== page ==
I’ll be honest. Typically, in the past, when the van is loaded with climbing gear and headed for international countries, Canada is the destination. Hassle-free border crossings, you don’t have to worry about farm animals aimlessly walking in the road, and best of all, the Canadian drug cartel is just a bunch of stoned peace-loving forest dwellers.
This winter, Justin Griffin and I decided to explore some climbing in warmer areas, so we drove south. Deep south. Chihuahua, Mexico south. We crossed the border at Nogales and were thankful to pick up a little advice from an ex-pat while we waited to clear Mexican immigration, “If there’s anything you’ll wanna keep from doing, it’s endin’ up in a Mehican jail, cause I’ll tell ya what, yous gonna have a hard time keeping your undies on if yous find yerself in one of them.” Grateful for the insider beta, we bought some tacos and hit the road.
Looking for a bit more of a remote climbing experience than the popular El Portrero, we opted for the less traveled but equally impressive Basaseachic National Park in the Sierra Madre Mountains. Home of the Piedra Volada, Mexico’s tallest waterfall and the semi-legendary limestone monolith El Gigante, the views and the rocks did not disappoint. Neither did the crowds. In fact after two weeks of climbing, we had not seen any other climbers and very few people at all. It was like having a limestone Yosemite to ourselves.
During the last couple years of climbing and traveling, I seem to repeatedly find myself heading to places that instill a bit of worry in family and friends. This is unfortunate as it is certainly not my intention to create concern in the folks I love and respect. Mexico was again one of these places. “Don’t drive at night,” “be careful of the cartel,” “I hear there are a lot of kidnappings,” were just some of the remarks that I heard. I also hear from local people in these supposed dangerous areas confusion and frustration at the dramatic decline in tourism. Fernando Dominguez, owner of the San Lorenzo Ranch: “I don’t know what happened. We used to have many visitors, now, maybe forty a year,” he told us from the doorstep of his serene and entirely empty ranch.
The San Lorenzo is the spot to stay if climbing in Basaseachic. Camping, bunk houses, food options, all the beta and climbing support you’ll need, showers and friendly people. Tall golden grass fields line the ranch with towering pine forests in the nearby craggy mountains. At 7,000 feet, even summer temperatures are manageable. From the San Lorenzo, a short ¼-mile walk accesses a sport climbing area with more than 100 routes. And a slightly further walk gets you to the bottom of the Cascada de Basaseachic with six established rock climbs on the 300-meter face just left of the waterfall.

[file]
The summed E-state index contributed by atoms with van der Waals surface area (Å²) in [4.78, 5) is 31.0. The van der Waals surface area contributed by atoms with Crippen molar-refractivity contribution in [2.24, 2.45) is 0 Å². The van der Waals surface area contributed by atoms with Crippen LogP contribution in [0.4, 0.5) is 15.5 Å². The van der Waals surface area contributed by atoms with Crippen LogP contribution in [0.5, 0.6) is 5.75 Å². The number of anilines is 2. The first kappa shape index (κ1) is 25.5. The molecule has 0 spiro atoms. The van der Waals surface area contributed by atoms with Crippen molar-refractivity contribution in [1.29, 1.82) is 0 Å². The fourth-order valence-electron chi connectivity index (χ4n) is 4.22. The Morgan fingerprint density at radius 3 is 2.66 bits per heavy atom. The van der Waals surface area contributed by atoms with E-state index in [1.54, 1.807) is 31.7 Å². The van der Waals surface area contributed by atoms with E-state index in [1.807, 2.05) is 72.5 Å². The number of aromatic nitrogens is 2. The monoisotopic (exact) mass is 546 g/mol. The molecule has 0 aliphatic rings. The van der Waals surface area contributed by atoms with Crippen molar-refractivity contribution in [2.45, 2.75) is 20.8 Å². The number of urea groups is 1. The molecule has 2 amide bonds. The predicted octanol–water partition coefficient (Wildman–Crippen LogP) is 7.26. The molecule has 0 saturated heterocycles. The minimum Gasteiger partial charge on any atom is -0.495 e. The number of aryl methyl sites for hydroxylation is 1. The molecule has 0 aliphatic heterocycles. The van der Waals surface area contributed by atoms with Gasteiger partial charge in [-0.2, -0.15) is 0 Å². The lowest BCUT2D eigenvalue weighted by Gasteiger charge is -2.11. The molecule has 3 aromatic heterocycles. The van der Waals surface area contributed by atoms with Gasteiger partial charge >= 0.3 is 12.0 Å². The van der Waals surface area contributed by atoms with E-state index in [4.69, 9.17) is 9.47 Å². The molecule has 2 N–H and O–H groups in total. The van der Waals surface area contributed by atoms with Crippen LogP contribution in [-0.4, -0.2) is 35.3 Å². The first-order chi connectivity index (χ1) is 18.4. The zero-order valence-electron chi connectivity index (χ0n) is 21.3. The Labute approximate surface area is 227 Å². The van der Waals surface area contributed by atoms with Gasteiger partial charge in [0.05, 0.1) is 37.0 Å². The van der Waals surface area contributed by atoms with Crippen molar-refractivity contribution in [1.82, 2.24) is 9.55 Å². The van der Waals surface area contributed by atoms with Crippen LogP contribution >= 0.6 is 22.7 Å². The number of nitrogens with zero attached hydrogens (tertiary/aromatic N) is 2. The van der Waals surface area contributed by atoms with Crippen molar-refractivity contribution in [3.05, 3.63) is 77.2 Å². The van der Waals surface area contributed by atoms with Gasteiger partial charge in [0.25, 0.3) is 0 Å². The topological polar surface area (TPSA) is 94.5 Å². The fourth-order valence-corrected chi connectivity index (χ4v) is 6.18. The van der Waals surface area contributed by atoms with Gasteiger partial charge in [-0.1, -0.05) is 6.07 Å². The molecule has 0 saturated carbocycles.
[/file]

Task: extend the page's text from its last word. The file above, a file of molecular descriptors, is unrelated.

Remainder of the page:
The problem with traveling to these socially unstable areas is that they are never actually dangerous until it’s too late (read: reward vs. risk).
Furthermore, it’s hard to tell as a foreign visitor what specifically and who particularly is dangerous. Do I go to that restaurant that serves tacos and beer or that other restaurant with tacos and beer? Should I smile and wave at those people in that sketchy truck or is a subtle nod a better idea? Everyone that signs up for an international climbing adventure thinks about the reward vs. risk equation. In the back of our minds is the infamous Caldwell-Rodden Kyrgyzstan epic or, even worse, last summer’s Nanga Parbat massacre.
The people I met in Mexico, honestly, didn’t seem to have too much interest in a group of white guys walking through their town. The folks who served us tacos and beer at local restaurants served tacos and beer, and they did so for not too much money. I saw people with guns, a few were military and the others just smiled and waved. Some people were curious and asked us what we were doing in the area and in quite horrific Spanglish we tried to tell them.
It’s not that we seek to go climbing in certain countries because they are unstable. More simply, we are compelled and inspired to try to climb the rocks and mountains in that particular country. Are there more stable countries with mountains that we could instead travel too and climb? Sure, but statistically, it’s still the climbing that poses the greatest risk. And if you can get shot sport climbing in Ten Sleep Wyoming then yes, you can also get shot in Mexico. I’m looking forward to revisiting the rocks that are in both areas.